The US Embassy is home to the diplomatic mission of the United States to Mexico. It’s been a landmark along the Paseo de la Reforma since it opened in 1964. At that time, it was the second largest US Embassy anywhere in the world.
It’s also affected the culture of its immediate environment. The Starbucks (in the left foreground in the photo above) was the first one that opened in Mexico in the 1990s. The Sheraton María Isabel Hotel was completed at about the same time as the embassy as a joint project between architects Juan Sordo Madaleno and José Villagrán.
In 2011, the US State Department announced plans for a new embassy in the Granada neighborhood. The expected re-opening there is to be in 2022. No plans for the old Chancery Building have been announced.
The absence won’t likely affect the Paseo de la Reforma corridor. Behind the US Embassy, the Cuauhtémoc neighborhood has developed into a strong lunch and hotels neighborhood. Much of business here is focused on the day-to-day business life of the central Reforma corridor. The length of Rio Lerma operates in tandem with Reforma. It’s a good walking neighborhood and considers itself a bit more serious than the Zona Rosa on the other side of Reforma.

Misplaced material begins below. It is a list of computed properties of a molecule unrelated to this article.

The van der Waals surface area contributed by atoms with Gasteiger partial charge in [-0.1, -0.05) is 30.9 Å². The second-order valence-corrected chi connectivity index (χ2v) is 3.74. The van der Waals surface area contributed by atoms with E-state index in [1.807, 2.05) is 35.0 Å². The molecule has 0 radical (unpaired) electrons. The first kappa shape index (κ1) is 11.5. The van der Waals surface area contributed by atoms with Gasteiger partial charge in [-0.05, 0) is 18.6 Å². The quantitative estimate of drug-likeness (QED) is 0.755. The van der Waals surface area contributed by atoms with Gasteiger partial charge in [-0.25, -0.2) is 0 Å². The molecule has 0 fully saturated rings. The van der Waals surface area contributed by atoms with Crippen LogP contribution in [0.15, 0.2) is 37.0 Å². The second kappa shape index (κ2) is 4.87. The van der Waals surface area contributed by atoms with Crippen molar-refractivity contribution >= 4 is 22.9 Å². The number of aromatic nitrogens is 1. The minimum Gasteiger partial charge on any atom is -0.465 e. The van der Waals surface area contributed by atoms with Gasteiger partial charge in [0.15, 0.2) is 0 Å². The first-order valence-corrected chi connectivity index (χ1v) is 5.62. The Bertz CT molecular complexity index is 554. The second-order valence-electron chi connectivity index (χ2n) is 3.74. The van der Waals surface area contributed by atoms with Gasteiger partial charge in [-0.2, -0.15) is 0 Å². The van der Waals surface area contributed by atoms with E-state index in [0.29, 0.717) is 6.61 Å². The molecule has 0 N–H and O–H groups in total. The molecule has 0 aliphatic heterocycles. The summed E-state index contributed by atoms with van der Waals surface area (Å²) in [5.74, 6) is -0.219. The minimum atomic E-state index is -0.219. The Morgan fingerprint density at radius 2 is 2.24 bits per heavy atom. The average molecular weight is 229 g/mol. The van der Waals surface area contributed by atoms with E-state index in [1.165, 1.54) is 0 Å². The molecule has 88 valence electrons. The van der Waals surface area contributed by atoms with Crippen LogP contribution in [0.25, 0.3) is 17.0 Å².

The first president after the Mexican Revolution, it's a fascinating trip into a life not quite free from conflict, as history well knows.
Not so much a traffic roundabout today, it's still a prominent place on Mexico City's main street.
A jaw-dropping structure reaches out over the trees in Colonia Cuauhtémoc.
One of the most visible and prominent of all the public artworks in the city, it's a mid-century classic.